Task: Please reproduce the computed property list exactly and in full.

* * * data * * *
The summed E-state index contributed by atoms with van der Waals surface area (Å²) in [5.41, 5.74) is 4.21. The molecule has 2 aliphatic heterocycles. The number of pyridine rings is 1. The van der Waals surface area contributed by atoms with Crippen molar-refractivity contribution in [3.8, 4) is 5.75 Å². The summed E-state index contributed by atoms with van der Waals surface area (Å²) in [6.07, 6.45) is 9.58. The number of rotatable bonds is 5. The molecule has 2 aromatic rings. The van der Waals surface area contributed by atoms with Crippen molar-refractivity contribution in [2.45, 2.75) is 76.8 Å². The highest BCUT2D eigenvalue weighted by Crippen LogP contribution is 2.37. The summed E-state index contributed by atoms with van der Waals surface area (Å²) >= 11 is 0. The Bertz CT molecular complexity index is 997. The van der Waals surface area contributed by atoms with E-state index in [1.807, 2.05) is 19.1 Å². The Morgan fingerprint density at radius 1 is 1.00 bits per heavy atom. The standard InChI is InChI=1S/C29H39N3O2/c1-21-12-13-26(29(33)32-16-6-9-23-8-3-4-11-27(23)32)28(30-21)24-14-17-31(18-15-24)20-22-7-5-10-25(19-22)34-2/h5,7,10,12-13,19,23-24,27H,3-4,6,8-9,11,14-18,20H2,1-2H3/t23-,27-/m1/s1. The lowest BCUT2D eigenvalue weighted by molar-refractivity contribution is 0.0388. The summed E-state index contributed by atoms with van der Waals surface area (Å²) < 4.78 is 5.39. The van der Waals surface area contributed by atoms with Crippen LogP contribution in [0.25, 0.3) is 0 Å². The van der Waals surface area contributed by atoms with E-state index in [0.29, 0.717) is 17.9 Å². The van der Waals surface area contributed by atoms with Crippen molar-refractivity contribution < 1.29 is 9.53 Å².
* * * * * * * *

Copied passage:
The summed E-state index contributed by atoms with van der Waals surface area (Å²) in [5.41, 5.74) is 4.21. The molecule has 2 aliphatic heterocycles. The number of pyridine rings is 1. The van der Waals surface area contributed by atoms with Crippen molar-refractivity contribution in [3.8, 4) is 5.75 Å². The summed E-state index contributed by atoms with van der Waals surface area (Å²) in [6.07, 6.45) is 9.58. The number of rotatable bonds is 5. The molecule has 2 aromatic rings. The van der Waals surface area contributed by atoms with Crippen molar-refractivity contribution in [2.45, 2.75) is 76.8 Å². The highest BCUT2D eigenvalue weighted by Crippen LogP contribution is 2.37. The summed E-state index contributed by atoms with van der Waals surface area (Å²) >= 11 is 0. The Bertz CT molecular complexity index is 997. The van der Waals surface area contributed by atoms with E-state index in [1.807, 2.05) is 19.1 Å². The Morgan fingerprint density at radius 1 is 1.00 bits per heavy atom. The standard InChI is InChI=1S/C29H39N3O2/c1-21-12-13-26(29(33)32-16-6-9-23-8-3-4-11-27(23)32)28(30-21)24-14-17-31(18-15-24)20-22-7-5-10-25(19-22)34-2/h5,7,10,12-13,19,23-24,27H,3-4,6,8-9,11,14-18,20H2,1-2H3/t23-,27-/m1/s1. The lowest BCUT2D eigenvalue weighted by molar-refractivity contribution is 0.0388. The summed E-state index contributed by atoms with van der Waals surface area (Å²) < 4.78 is 5.39. The van der Waals surface area contributed by atoms with Crippen LogP contribution in [0.25, 0.3) is 0 Å². The van der Waals surface area contributed by atoms with E-state index in [0.29, 0.717) is 17.9 Å². The van der Waals surface area contributed by atoms with Crippen molar-refractivity contribution < 1.29 is 9.53 Å².